BEFORE he presented the 2007 mid-term monetary policy on Monday, Reserve Bank of Zimbabwe governor, Gideon Gono, warned that “people should not expect mir
acles” from his prescription to the ailing economy.
Indeed, there were no miracles in the policy to pull Zimbabwe out of the nine-year economic recession caused mainly by bad policies. Although Gono’s intentions were noble, his prescriptions are highly inflationary such that if Zimbabwe was a private company it would suffer historical losses with the institution becoming a burden on its shareholders as all major profit centres have not been performing over the past five years.
Gono reinstated his quasi-fiscal activities (QFAs) which he in January said he was winding up, hence the formation of Fiscorp to mop up such activities. But on Monday he announced his return to QFAs on a much larger scale through support to manufacturers, boosting agricultural commodity prices, gold prices and funding of agricultural production. The inflationary impact of the measures, as has been demonstrated in the past, are obvious.
The latest addition to the broadened QFAs is the Basic Commodities Supply-Side Intervention Facility which is expected to promote a speedy return to normalcy in the supply of basic commodities. The facility is expected to run for nine months.
“As the central bank, our strongest conviction is that Zimbabwe’s inflation and related economic difficulties can be effectively resolved through the active revival of the supply side of the economy, even if it means we subsidise for a while that supply chain in order to jump-start the recovery process,” said Gono.
Ironically, in January he said he was doing away with quasi-fiscal activities which he said caused price distortions.
“These are the unitended consequencies of some of our behaviours as Zimbabweans. They end up imposing a recovery burden or tax on the whole economy and taxpayers through quasi-fiscal interventions,” he added.
He also promised farmers and gold producers a back pay which analyts said was confirmation the money printing machine will not rest in the short-term.
The 2008 local government, parliamentary and presidential elections related expenditures are also going to trigger a further inflation spiral, as more money will be printed during the exercise.
“We call upon all politicians and political parties of all persuasions to always put the interest of Zimbabwe first in their pronouncements and activities,” warned Gono.
“Like any event on the calender, the elections will come and go, but the Zimbabwean economy will remain but either in a better or worse situation as a result of the elections depending on whether the protagonists will take in their hearts and minds the principle of putting Zimbabwe first,” Gono said.
Most of the money that Gono said he would disburse would be printed without any corresponding production of goods and services, at a time when money supply was 17 073,1% for July.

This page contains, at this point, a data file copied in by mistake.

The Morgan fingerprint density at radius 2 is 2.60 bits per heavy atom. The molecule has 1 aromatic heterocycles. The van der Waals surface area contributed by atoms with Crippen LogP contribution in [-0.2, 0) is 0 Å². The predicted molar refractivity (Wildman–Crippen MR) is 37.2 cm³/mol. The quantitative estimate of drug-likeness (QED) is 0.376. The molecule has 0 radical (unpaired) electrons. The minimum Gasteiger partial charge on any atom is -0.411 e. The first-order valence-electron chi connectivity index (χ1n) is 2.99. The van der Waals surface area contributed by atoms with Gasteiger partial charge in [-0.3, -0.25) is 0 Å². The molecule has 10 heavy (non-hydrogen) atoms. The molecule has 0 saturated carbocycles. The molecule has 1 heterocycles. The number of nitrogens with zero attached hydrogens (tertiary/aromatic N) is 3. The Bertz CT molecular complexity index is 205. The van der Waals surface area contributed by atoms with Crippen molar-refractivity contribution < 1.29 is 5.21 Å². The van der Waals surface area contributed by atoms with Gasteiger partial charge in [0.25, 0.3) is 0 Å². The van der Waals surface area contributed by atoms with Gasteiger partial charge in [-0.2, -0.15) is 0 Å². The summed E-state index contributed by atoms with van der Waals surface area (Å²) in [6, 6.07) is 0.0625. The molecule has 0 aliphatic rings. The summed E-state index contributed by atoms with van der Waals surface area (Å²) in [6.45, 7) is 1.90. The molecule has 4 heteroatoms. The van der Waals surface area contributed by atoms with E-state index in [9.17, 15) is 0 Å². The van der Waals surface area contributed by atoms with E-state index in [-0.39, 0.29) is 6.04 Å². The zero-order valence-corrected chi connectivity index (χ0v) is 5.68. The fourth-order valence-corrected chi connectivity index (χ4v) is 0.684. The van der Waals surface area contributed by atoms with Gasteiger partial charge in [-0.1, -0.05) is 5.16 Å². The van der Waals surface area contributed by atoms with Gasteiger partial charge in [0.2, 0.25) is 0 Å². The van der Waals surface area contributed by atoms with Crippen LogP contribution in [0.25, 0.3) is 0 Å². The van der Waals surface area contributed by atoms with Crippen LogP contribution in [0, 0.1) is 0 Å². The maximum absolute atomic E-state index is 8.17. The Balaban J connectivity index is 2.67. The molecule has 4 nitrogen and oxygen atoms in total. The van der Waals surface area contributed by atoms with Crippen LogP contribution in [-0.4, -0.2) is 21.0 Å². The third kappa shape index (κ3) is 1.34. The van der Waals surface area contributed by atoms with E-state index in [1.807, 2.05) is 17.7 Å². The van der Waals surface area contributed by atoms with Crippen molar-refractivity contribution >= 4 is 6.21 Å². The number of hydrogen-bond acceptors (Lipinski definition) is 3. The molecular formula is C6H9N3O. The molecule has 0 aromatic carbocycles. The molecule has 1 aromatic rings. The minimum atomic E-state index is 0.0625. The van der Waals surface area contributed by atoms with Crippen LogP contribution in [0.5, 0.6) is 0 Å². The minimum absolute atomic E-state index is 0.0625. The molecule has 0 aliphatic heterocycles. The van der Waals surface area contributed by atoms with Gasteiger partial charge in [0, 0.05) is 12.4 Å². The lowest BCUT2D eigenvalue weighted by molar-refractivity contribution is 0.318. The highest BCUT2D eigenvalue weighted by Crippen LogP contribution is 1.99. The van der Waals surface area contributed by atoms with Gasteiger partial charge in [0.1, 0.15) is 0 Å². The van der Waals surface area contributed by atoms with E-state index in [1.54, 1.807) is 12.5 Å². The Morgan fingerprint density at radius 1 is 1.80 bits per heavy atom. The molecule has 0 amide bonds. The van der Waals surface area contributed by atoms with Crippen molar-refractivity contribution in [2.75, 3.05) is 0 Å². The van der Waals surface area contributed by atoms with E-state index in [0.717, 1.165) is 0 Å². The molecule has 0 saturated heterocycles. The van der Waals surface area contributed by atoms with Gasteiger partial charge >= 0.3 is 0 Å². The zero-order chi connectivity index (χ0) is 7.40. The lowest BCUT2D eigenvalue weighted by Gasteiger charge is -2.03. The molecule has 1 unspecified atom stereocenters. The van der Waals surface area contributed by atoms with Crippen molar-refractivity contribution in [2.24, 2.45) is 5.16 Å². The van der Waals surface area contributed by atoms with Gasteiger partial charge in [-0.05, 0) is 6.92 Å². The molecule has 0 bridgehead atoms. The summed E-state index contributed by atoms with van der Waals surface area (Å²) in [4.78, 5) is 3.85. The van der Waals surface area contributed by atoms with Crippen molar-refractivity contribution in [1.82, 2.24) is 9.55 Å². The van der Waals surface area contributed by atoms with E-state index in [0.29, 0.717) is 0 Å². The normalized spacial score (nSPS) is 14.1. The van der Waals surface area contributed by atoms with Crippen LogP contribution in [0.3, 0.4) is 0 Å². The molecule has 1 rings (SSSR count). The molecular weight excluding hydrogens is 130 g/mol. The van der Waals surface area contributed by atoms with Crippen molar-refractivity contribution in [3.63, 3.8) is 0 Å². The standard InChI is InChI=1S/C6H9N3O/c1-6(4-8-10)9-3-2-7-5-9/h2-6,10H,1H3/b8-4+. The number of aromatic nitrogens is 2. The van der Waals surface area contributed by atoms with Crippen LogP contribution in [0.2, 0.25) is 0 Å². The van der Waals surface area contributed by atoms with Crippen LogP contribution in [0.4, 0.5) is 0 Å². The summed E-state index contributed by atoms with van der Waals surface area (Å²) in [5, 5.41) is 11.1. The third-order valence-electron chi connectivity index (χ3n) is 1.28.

With inflation at 6 952,8% for August, the local currency has become a joke to many Zimbabweans. Streets are littered with discarded bearer’s cheques which nobody seems to be bothered to pick up, reflecting how the currency has lost value.
The monetary policy, which was presented in about two and half hours, was all rhetoric coloured with well-selected vocabulary only good to the ear but bound to hit a political brickwall as demontrated by the reckless mannner in which the Indeginisation and Empowerment Bill was fast-tracked through parliament in total disregard of concerns raised by stakeholders.
Not that the architects do not know their arithmetic, but rather that the proposed measures will not succeed under the present political conditions where government officials have been accused of corruption, and generally lack the vision to extricate the economy from the woods.
“Our situation in Zimbabwe is not only about our economic policies, monetary or otherwise, but also about our politics which is a factor outside the parameters of the central bank governors,” said Gono.
Gono also expressed fears on the possible negative impact of politics on economic development when he warned politicians not to disrupt production in the run up to the 2008 elections by making irrational statements.
While Gono was decrying the effects of the price crackdown launched in July, President Robert Mugabe was telling people at the airport that government would not hesitate to take over companies which were refusing to produce.
“We will take over profiteering businesses if they do not stick to set pricing levels,” Mugabe said.
As politics continues to get in the way of economic logic, Mugabe continues his verbal assault on the West, particularly Britain and America, which he blames for the sanctions imposed on the country.
The sanctions, imposed by Western powers after widespread dispute over the 2002 presidential polls, are mainly targeted at Mugabe and members of his inner circle but have also affected the rest of the economy.
Shops and supermarkets are witnessing scenes reminiscent of the cartoon series Wacky Races as shoppers run to grab products which are in short supply but readly available on the parallel market.
The price madness that prompted the government to introduce controls three months ago has reared its ugly head again as products slowly return to supermarket shelves.
Tills, cash machines and wallets struggle to accommodate the huge bills now needed to purchase basic commodities.